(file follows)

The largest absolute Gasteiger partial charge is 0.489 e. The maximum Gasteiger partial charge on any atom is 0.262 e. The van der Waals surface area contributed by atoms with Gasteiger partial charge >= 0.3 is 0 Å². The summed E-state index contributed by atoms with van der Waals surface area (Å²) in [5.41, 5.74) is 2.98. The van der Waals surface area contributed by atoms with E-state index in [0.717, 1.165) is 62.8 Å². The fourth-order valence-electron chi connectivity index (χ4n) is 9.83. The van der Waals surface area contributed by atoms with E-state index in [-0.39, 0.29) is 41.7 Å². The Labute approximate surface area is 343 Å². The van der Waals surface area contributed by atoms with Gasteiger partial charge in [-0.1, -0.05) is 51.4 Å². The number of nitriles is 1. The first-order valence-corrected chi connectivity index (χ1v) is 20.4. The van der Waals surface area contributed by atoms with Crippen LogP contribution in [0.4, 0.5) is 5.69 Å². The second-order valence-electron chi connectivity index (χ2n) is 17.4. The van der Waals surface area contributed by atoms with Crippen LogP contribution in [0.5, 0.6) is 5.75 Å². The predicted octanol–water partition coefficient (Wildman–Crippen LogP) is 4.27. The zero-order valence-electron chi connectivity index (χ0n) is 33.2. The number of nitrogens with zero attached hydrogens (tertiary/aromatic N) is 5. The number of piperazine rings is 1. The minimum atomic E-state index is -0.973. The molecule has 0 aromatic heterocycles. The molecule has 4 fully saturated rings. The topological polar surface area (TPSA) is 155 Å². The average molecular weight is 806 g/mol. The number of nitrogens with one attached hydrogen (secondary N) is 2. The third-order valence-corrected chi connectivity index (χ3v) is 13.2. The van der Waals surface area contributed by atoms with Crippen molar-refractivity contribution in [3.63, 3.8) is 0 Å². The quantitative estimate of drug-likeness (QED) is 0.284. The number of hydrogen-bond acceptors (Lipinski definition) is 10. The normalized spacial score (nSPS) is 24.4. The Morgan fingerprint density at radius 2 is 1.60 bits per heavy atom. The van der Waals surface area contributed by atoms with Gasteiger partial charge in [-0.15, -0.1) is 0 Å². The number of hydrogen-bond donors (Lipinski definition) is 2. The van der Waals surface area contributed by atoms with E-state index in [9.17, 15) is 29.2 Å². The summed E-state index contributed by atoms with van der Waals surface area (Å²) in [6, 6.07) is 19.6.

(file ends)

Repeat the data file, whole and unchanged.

The largest absolute Gasteiger partial charge is 0.489 e. The maximum Gasteiger partial charge on any atom is 0.262 e. The van der Waals surface area contributed by atoms with Gasteiger partial charge >= 0.3 is 0 Å². The summed E-state index contributed by atoms with van der Waals surface area (Å²) in [5.41, 5.74) is 2.98. The van der Waals surface area contributed by atoms with E-state index in [0.717, 1.165) is 62.8 Å². The fourth-order valence-electron chi connectivity index (χ4n) is 9.83. The van der Waals surface area contributed by atoms with E-state index in [-0.39, 0.29) is 41.7 Å². The Labute approximate surface area is 343 Å². The van der Waals surface area contributed by atoms with Gasteiger partial charge in [-0.1, -0.05) is 51.4 Å². The number of nitriles is 1. The first-order valence-corrected chi connectivity index (χ1v) is 20.4. The van der Waals surface area contributed by atoms with Crippen LogP contribution in [0.4, 0.5) is 5.69 Å². The second-order valence-electron chi connectivity index (χ2n) is 17.4. The van der Waals surface area contributed by atoms with Crippen LogP contribution in [0.5, 0.6) is 5.75 Å². The predicted octanol–water partition coefficient (Wildman–Crippen LogP) is 4.27. The zero-order valence-electron chi connectivity index (χ0n) is 33.2. The number of nitrogens with zero attached hydrogens (tertiary/aromatic N) is 5. The number of piperazine rings is 1. The minimum atomic E-state index is -0.973. The molecule has 0 aromatic heterocycles. The molecule has 4 fully saturated rings. The topological polar surface area (TPSA) is 155 Å². The average molecular weight is 806 g/mol. The number of nitrogens with one attached hydrogen (secondary N) is 2. The third-order valence-corrected chi connectivity index (χ3v) is 13.2. The van der Waals surface area contributed by atoms with Crippen molar-refractivity contribution in [3.63, 3.8) is 0 Å². The quantitative estimate of drug-likeness (QED) is 0.284. The number of hydrogen-bond acceptors (Lipinski definition) is 10. The normalized spacial score (nSPS) is 24.4. The Morgan fingerprint density at radius 2 is 1.60 bits per heavy atom. The van der Waals surface area contributed by atoms with Gasteiger partial charge in [-0.15, -0.1) is 0 Å². The number of hydrogen-bond donors (Lipinski definition) is 2. The van der Waals surface area contributed by atoms with E-state index in [9.17, 15) is 29.2 Å². The summed E-state index contributed by atoms with van der Waals surface area (Å²) in [6, 6.07) is 19.6.